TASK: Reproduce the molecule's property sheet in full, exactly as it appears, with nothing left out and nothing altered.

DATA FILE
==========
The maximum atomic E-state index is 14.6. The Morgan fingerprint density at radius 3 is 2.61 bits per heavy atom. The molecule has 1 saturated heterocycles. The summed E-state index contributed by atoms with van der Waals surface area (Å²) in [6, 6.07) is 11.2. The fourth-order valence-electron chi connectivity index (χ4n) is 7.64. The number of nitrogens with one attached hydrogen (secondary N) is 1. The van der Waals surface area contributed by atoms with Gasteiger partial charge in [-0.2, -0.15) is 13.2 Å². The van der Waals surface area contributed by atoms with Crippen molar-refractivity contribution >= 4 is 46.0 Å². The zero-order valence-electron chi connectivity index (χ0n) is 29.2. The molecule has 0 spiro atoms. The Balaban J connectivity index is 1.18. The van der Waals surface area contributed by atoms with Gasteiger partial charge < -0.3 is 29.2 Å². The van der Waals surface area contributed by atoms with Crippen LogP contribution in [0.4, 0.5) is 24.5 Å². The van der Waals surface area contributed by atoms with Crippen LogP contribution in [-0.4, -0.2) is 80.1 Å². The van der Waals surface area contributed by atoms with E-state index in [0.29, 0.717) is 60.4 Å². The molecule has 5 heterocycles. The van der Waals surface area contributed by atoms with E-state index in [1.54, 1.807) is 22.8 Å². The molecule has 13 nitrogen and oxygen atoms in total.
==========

The maximum atomic E-state index is 14.6. The Morgan fingerprint density at radius 3 is 2.61 bits per heavy atom. The molecule has 1 saturated heterocycles. The summed E-state index contributed by atoms with van der Waals surface area (Å²) in [6, 6.07) is 11.2. The fourth-order valence-electron chi connectivity index (χ4n) is 7.64. The number of nitrogens with one attached hydrogen (secondary N) is 1. The van der Waals surface area contributed by atoms with Gasteiger partial charge in [-0.2, -0.15) is 13.2 Å². The van der Waals surface area contributed by atoms with Crippen molar-refractivity contribution >= 4 is 46.0 Å². The zero-order valence-electron chi connectivity index (χ0n) is 29.2. The molecule has 0 spiro atoms. The Balaban J connectivity index is 1.18. The van der Waals surface area contributed by atoms with Gasteiger partial charge < -0.3 is 29.2 Å². The van der Waals surface area contributed by atoms with Crippen LogP contribution in [0.4, 0.5) is 24.5 Å². The van der Waals surface area contributed by atoms with Crippen LogP contribution in [-0.4, -0.2) is 80.1 Å². The van der Waals surface area contributed by atoms with E-state index in [0.29, 0.717) is 60.4 Å². The molecule has 5 heterocycles. The van der Waals surface area contributed by atoms with E-state index in [1.54, 1.807) is 22.8 Å². The molecule has 13 nitrogen and oxygen atoms in total.